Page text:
Photo: Matthew Roharik (Getty Images)

Amuse Our Bouche is The Takeout’s column that answers your burning, boiling, and flambéed food questions.

Mushrooms are the food that most closely behaves like a sponge. If you’ve ever thrown them in a stir-fry, you know they soak up that sauce almost instantly. They behave the same way with water, and thus conventional wisdom cautioned against washing mushrooms before cooking with them, lest they get soggy and waterlogged.

Then came the contrarians. Serious Eats’ J. Kenji Lopez-Alt calculated that the mushrooms he washed and subsequently dried in a salad spinner absorbed only 2 percent of their total weight in water, hardly enough to ruin a recipe. The authors of Cook’s Illustrated’s Kitchen Smarts book also found no discernible difference in texture between mushrooms that had been quickly rinsed and those that had remained dry. They suggest rinsing the mushrooms but not letting them sit more than 15 minutes before adding them to a recipe.

What’s the final word? Rinsing and drying mushrooms and then using them quickly probably won’t ruin a recipe, but brushing them off with a cloth—no water—is adequate to clean them.

“The short answer is you don’t have to and you shouldn’t [wash mushrooms],” Lori Harrison, communications manager for the American Mushroom Institute tells The Takeout. “People think it’s dirt that’s on them, but it’s peat moss, and it’s all pasteurized. You’re not eating dirt if it happens to show up in your pan.”

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The American Mushroom Institute’s official guidance says a quick rinse is okay, but you should never soak them.

You should also take into consideration what type of mushroom you’re working with, says chef Giuseppe Tentori of Chicago’s GT Prime, GT Fish & Oyster, and Boka Catering Group. Cultivated mushrooms, he tells me, are fine to cook with as-is, but wild mushrooms might require more cleaning.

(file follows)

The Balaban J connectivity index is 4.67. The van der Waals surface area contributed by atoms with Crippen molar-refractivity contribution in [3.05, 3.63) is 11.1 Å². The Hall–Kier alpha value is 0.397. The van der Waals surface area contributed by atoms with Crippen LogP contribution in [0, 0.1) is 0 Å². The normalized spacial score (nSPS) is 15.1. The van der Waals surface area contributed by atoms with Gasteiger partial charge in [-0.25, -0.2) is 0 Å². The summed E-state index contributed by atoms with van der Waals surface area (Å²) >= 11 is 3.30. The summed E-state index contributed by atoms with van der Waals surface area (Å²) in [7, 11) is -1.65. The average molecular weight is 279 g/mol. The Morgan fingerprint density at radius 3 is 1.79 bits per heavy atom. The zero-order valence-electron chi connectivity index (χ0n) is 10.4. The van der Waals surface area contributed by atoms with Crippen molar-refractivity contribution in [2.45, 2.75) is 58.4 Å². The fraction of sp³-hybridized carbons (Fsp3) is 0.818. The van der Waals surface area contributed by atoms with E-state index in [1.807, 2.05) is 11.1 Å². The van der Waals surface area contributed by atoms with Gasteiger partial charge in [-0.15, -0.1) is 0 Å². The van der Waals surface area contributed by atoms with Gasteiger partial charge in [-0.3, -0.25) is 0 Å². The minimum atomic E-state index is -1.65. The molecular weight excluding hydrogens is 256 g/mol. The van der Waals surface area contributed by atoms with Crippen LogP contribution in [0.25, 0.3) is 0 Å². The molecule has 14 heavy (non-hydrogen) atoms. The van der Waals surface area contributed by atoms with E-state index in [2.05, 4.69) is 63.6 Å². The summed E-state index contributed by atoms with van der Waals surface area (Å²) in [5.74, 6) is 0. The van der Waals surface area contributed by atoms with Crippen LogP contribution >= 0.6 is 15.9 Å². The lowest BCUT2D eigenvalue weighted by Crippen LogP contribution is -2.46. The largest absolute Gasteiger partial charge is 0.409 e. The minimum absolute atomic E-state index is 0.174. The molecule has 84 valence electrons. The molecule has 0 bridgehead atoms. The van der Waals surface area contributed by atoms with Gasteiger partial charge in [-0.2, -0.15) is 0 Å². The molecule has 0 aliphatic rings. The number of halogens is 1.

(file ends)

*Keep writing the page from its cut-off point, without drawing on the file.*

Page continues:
“Portobello mushrooms you barely need to brush, but some black-footed mushrooms that are wild and grow in a sandy area... I cannot just brush them, I need to wash them multiple times to ensure the sand is completely rinsed off and is not grainy,” he says.

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But for the majority of standard, grocery store-bought Portobellos or button or cremini mushrooms, just give ’em a swipe. That’s the advice I get from Yuli Arroyo of Buona Foods, a family-owned mushroom farm in Landenberg, Pennsylvania.

“What I’ve been hearing since I’ve been in the industry is that it’s easier if you use a wet cloth. The tissue of the mushroom is very delicate, so sometimes it’s easier if you tap off the excess dirt,” Arroyo tells me. “If you rinse them, people think it makes it cleaner but it’s really just absorbing the water and not washing it off.”

So, bottom line for most mushrooms: Drier is better.

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